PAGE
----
Microsoft wants to buy a “small to large” Japanese development studio •

“The Xbox has the opportunity to make Japan the second largest market after the United States, if appropriate measures are taken over the years to come.”

The new report suggests that Microsoft is expanding its portfolio by acquiring Japanese studios “from small to large.”

Bloomberg (Thanks, VGC) reports that many studios based in Japan were approached by Microsoft to acquire them. The studio asked not to name it, but it didn’t give details of how the discussion ended, but Jeremy Hinton, head of Xbox operations in Asia, said Microsoft “with the right creators. We always accept discussions, “but comment if the acquisition is due to be announced shortly.

It is reported that one of the studios in close proximity contains Koei Tecmo. Hisashi Koinuma reportedly said he would consider releasing more games on the Xbox “if US companies continue to be interested in Japan.”

“Xbox has the opportunity to make Japan the second largest market after the United States if appropriate measures are taken over the years to come,” said Hideki Yasuda, an analyst at the Tokyo-based Ace Institute. Said. “Sony’s attention has disappeared and fans have begun to notice it.

“Microsoft cannot put Sony in second place. [after Nintendo] In Japan anytime soon, but at least it started to change. Large tides always start with small changes. “

Yasuda doesn’t seem to be the only one to believe that Sony is focusing on the PlayStation’s plans for the state side.

Kazunori Ito, an analyst at Morning Star Research, added, “It is the analyst’s consensus that the PlayStation is no longer focusing on the Japanese market.” “If you want to know what they see in the Japanese market, Sony doesn’t talk about it, so you need to ask about it.”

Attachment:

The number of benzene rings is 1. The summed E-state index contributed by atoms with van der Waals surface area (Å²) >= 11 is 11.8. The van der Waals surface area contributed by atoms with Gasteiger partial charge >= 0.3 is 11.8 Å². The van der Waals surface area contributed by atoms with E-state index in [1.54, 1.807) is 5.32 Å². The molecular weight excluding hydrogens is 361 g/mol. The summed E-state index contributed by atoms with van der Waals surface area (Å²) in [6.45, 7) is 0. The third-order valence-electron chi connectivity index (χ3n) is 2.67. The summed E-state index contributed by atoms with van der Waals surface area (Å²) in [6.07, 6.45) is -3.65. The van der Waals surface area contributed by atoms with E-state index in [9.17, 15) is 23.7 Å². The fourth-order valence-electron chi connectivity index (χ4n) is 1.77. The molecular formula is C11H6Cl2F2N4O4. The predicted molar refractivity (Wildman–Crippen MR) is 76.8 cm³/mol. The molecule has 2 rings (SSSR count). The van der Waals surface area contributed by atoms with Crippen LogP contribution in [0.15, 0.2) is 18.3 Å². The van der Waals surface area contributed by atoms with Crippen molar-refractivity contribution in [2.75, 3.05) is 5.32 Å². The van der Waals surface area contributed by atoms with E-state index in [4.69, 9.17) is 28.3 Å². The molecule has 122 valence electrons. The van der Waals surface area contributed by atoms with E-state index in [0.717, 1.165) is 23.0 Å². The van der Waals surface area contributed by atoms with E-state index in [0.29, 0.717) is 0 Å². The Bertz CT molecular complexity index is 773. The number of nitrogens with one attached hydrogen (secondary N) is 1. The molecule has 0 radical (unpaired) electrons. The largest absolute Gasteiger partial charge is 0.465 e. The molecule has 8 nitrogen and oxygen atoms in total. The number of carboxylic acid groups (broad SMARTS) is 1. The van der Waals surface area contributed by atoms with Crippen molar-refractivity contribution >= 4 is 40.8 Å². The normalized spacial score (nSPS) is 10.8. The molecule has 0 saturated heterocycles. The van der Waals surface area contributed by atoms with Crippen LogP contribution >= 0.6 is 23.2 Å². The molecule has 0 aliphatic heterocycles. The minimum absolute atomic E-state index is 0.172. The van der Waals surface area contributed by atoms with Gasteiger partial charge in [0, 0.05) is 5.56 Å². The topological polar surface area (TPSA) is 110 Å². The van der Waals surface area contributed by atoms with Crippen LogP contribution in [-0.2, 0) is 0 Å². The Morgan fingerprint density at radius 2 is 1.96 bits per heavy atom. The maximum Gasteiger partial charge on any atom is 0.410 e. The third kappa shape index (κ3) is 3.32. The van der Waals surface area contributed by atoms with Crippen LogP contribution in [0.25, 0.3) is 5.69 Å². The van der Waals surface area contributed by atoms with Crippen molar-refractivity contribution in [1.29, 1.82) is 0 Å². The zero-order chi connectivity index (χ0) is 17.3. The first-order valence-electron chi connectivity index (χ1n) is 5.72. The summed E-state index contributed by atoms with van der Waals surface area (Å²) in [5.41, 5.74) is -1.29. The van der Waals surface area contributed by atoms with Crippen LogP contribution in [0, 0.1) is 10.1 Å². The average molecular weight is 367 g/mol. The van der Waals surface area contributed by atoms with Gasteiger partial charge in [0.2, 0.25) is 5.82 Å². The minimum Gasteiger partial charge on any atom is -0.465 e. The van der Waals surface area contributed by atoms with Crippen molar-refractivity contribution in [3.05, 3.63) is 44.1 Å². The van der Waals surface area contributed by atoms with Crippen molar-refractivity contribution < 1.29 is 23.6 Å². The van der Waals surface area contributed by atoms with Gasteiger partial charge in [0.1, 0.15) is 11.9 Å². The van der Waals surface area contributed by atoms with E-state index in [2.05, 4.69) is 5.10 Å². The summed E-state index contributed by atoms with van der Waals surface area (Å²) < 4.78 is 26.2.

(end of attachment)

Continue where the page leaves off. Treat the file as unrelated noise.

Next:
“Ultimately, with the Series X, I think Microsoft certainly provided a great next-generation system, but it may not have many advantages at launch,” said Richard of the Digital Foundry, the Xbox Series X. Said in the review. One is due to the lack of first-party titles that actually put new technology at its pace, and the other is in contrast to Sony’s goal of a revolutionary shift across generations. It relies heavily on Microsoft’s vision of evolving the game in stages. On PlayStation 5.

“Publishers who truly embrace cross-generational development to the extent never seen before will not help series consoles establish them as a full-fledged generation leap. Here and at least now. , I love hardware. About what I can potentially experience with it and the many expert implementations of its positive features, the console is defined by the game and in that sense I’m still a machine I feel that I hardly know. “

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